Protest outside Toronto library condemns controversial speaker
Published Tuesday, October 29, 2019 4:20PM EDT Last Updated Wednesday, October 30, 2019 7:06AM EDT
Hundreds gathered outside a library in downtown Toronto Tuesday to protest an event featuring a speaker who is critical of gender identity and transgender rights.
The Toronto Public Library stuck to its decision to hold the Tuesday evening event at its Palmerston branch, despite backlash from residents and local authors.
An online petition gathering over 8,000 signatures said the library provided a platform for Meghan Murphy to spread hate speech.
Pride Toronto, which organized its own rally Tuesday, said that it will end its relationship with TPL, meaning that it no longer hold events at its branches.
Meghan Murphy, who runs the website Feminist Current, has said in the past that she is concerned about the impact gender identity may have on endangering women and undermining women's rights.
She’s also spoken against allowing Trans women into woman-only spaces, arguing that some woman may feel concerned due to experiences with male violence.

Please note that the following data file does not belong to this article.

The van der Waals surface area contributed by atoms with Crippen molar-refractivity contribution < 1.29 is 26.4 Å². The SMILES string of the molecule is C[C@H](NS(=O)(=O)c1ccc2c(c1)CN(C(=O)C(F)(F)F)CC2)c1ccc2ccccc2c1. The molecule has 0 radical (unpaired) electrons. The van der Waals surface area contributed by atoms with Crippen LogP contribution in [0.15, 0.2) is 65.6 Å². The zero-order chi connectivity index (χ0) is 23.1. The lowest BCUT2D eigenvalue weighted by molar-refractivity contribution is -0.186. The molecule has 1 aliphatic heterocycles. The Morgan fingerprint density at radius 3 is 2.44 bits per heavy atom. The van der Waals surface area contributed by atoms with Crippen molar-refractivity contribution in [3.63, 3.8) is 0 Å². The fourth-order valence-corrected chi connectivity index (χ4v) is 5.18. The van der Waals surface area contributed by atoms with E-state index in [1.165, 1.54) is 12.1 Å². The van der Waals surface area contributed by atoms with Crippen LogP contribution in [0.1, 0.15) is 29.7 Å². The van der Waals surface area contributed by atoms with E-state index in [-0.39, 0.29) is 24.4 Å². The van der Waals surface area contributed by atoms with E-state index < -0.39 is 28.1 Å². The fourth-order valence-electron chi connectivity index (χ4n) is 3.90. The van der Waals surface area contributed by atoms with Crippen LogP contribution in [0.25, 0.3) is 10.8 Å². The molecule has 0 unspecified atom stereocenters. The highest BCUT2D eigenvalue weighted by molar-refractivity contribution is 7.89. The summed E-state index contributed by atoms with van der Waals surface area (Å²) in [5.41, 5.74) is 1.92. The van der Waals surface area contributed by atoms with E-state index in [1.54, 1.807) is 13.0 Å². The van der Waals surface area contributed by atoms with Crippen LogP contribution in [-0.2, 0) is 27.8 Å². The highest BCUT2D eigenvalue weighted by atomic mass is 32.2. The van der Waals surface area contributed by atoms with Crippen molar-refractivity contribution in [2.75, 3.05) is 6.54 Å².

Former MPP and Toronto reverend Cheri DiNovo said she was "horrified and quite sickened" when she heard Murphy would speak at the library.
"Trans rights are human rights, what this woman is trying to do is take that away," she said.
Journalist and writer Meghan Murphy is seen in this screenshot.
Protesters say Murphy’s views promote transphobia and should not be allowed to be shared inside a local public space.
Gwen Benaway, a transgender author, attended and spoke at the rally Tuesday.
"Having a transphobic speaker at the library endangers me because among other things they advocate ... that I'm a threat to other women," she said. "These statements cause people to fear Trans women and act violently toward us in public spaces."
The Toronto Public Library has said it is aware that the event has caused "anger and concern" but maintains it has an obligation to protect free speech.
"We would also suggest that engaging in respectful civil discourse with people of opposing views may be a more productive strategy than abstaining from public library events," it said in a statement.
"Libraries have always been committed to supporting vulnerable communities by welcoming and creating space for different perspectives rather than through censorship."
Murphy's talk was held at the Palmerston TPL branch at 6:45 p.m. The protest started at 6 p.m. just outside the library.
A second rally also took place Tuesday at 4 p.m. at the Barbara Hall Park. This second rally then made its way to the library branch shortly after.